Cutting live music
Nova Scotia liquor board prohibits amplified music at Timber Lounge following complaints.
on live music has a local business owner wondering “where is music allowed in Halifax?” Due to multiple noise complaints, The Timber Lounge (2712 Agricola Street) is no longer permitted to host amplified shows. (Acoustic performances are still allowed.)
Co-owner Marc Chisholm says the axethrowing bar previously made an agreement with the province’s Alcohol, Gaming, Fuel and Tobacco Division to stop all live music after 11pm. Two weeks ago, Chisholm was presented with a letter stating that further restrictions were placed on the lounge’s liquor license.
Chisholm believes most of the noise complaints are coming from one individual who lives a few doors down. “Section 29 of the liquor act is ‘personal enjoyment,’” he says, referring to the “quiet enjoyment” conditions. “So if a venue is affecting your personal enjoyment of your life, which is somewhat subjective, then they have the right to complain.”
Chisholm points out that while live music isn’t the Timber Lounge’s “bread and butter,” the restrictions do impact the arts community. There’s “more demand for stages” than what’s available in Halifax, he says. “Unfortunately, with the liquor board being able to pull your license really any time that someone complains, it makes it difficult going forward to invest a lot of money in soundproofing.” But Chisholm emphasizes that his beef isn’t with the liquor board itself: “They were put in a tough situation. They had to do something.”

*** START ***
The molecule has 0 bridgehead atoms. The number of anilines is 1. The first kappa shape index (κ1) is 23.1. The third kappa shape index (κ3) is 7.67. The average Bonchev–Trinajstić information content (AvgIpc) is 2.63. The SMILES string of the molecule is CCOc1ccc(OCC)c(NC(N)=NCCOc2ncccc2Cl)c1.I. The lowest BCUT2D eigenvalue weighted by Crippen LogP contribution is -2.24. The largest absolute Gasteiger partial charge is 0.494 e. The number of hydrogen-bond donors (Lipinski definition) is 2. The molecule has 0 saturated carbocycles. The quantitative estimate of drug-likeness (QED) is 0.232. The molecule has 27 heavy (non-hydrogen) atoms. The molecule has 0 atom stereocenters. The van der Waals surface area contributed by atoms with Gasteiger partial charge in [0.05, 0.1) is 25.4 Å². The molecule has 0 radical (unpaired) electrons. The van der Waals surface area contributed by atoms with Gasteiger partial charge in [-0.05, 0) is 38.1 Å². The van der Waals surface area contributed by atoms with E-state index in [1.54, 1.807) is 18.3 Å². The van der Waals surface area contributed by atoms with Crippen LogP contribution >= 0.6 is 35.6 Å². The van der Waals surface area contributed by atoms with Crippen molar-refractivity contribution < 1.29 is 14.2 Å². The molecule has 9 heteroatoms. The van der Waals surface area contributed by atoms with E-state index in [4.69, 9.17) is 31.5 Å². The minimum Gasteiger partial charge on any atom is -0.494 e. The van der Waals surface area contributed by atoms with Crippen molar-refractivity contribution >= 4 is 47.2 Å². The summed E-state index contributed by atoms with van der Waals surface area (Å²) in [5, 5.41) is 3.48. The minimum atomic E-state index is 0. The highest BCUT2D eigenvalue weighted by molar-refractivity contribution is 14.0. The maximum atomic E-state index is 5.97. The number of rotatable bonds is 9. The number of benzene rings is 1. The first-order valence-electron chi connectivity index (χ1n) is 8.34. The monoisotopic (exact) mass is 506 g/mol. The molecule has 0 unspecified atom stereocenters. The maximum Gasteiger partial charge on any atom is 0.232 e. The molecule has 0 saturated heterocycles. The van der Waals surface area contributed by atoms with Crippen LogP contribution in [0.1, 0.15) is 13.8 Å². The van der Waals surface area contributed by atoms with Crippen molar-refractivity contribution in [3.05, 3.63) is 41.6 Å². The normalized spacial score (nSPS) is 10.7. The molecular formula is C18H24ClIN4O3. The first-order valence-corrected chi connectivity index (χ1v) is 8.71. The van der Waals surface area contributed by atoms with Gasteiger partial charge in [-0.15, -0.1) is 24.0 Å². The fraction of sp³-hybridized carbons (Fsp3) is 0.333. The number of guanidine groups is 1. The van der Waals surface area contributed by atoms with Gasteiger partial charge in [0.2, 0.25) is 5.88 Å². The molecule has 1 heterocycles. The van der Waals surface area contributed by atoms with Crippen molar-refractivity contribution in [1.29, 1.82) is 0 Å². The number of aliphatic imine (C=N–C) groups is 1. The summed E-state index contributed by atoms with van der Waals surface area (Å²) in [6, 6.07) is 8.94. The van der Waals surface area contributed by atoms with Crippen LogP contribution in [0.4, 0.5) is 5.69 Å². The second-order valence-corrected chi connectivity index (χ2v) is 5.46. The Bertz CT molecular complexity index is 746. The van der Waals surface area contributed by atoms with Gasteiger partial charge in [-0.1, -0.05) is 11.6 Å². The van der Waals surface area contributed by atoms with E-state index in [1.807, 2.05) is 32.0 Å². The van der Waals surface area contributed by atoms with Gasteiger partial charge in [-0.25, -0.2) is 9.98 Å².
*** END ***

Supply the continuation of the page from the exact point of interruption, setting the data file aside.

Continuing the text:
Marla MacInnis, spokesperson for Services Nova Scotia (which includes AGFT), says the division works “as a mediator to mitigate concerns. When we receive a complaint, we contact the complainant and the licensee,” she explains via email. “Typically, we conduct a focused inspection and investigate for any non-compliance issues. If no concerns are identified, we close the matter. If concerns are observed, we work with both parties to mediate a resolution.”
Chisholm says he expected to have a chance to meet with the complainant, but that didn’t happen.
According to MacInnis, AGFT received “multiple complaints from three individuals” since August 2016. The Timber Lounge was originally granted a license without restrictions in April 2016. In June 2017, AGFT added nine restrictions, including the condition that all live music must cease by 11pm, with the exception of New Year’s Eve. On November 23 further restrictions were added, prohibiting all live amplified entertainment and percussion instruments.
MacInnis notes that if the business disagrees with the restriction, it can appeal to the Utility and Review Board. Timber’s plan is to wait for the new year to take another stab at hosting live music. Chisholm aims to crowdfund to cover the costs of further soundproofing— something he hopes will allow the restriction to be lifted. “I hope the public weighs in a little bit and, you know, says if the Timber Lounge puts in an extra effort for soundproofing,” he says, “then they should be allowed to play music again.”